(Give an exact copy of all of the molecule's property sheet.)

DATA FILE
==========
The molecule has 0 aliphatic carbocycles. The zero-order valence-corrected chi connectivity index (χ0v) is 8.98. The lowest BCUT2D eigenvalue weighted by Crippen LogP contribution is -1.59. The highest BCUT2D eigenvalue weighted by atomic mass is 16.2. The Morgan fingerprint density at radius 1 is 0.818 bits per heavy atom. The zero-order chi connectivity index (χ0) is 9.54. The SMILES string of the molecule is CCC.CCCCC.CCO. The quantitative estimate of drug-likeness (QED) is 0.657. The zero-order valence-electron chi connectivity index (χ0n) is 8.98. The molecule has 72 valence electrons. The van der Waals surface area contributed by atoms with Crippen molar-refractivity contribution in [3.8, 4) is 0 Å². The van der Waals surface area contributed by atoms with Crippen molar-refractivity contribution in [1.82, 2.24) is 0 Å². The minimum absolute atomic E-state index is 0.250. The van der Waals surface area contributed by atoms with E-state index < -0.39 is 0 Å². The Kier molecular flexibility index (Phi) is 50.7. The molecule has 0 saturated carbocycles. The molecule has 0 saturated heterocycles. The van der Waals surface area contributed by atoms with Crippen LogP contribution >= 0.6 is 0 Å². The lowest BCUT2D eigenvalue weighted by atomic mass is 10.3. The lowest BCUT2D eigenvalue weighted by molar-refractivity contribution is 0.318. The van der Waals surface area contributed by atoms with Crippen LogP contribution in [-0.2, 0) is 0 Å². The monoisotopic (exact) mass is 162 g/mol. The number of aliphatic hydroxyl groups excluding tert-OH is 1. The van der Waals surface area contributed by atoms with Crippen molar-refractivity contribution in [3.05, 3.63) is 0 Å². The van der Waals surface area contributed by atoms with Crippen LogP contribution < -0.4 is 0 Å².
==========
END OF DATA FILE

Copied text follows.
The molecule has 0 aliphatic carbocycles. The zero-order valence-corrected chi connectivity index (χ0v) is 8.98. The lowest BCUT2D eigenvalue weighted by Crippen LogP contribution is -1.59. The highest BCUT2D eigenvalue weighted by atomic mass is 16.2. The Morgan fingerprint density at radius 1 is 0.818 bits per heavy atom. The zero-order chi connectivity index (χ0) is 9.54. The SMILES string of the molecule is CCC.CCCCC.CCO. The quantitative estimate of drug-likeness (QED) is 0.657. The zero-order valence-electron chi connectivity index (χ0n) is 8.98. The molecule has 72 valence electrons. The van der Waals surface area contributed by atoms with Crippen molar-refractivity contribution in [3.8, 4) is 0 Å². The van der Waals surface area contributed by atoms with Crippen molar-refractivity contribution in [1.82, 2.24) is 0 Å². The minimum absolute atomic E-state index is 0.250. The van der Waals surface area contributed by atoms with E-state index < -0.39 is 0 Å². The Kier molecular flexibility index (Phi) is 50.7. The molecule has 0 saturated carbocycles. The molecule has 0 saturated heterocycles. The van der Waals surface area contributed by atoms with Crippen LogP contribution >= 0.6 is 0 Å². The lowest BCUT2D eigenvalue weighted by atomic mass is 10.3. The lowest BCUT2D eigenvalue weighted by molar-refractivity contribution is 0.318. The van der Waals surface area contributed by atoms with Crippen LogP contribution in [-0.2, 0) is 0 Å². The monoisotopic (exact) mass is 162 g/mol. The number of aliphatic hydroxyl groups excluding tert-OH is 1. The van der Waals surface area contributed by atoms with Crippen molar-refractivity contribution in [3.05, 3.63) is 0 Å². The van der Waals surface area contributed by atoms with Crippen LogP contribution < -0.4 is 0 Å².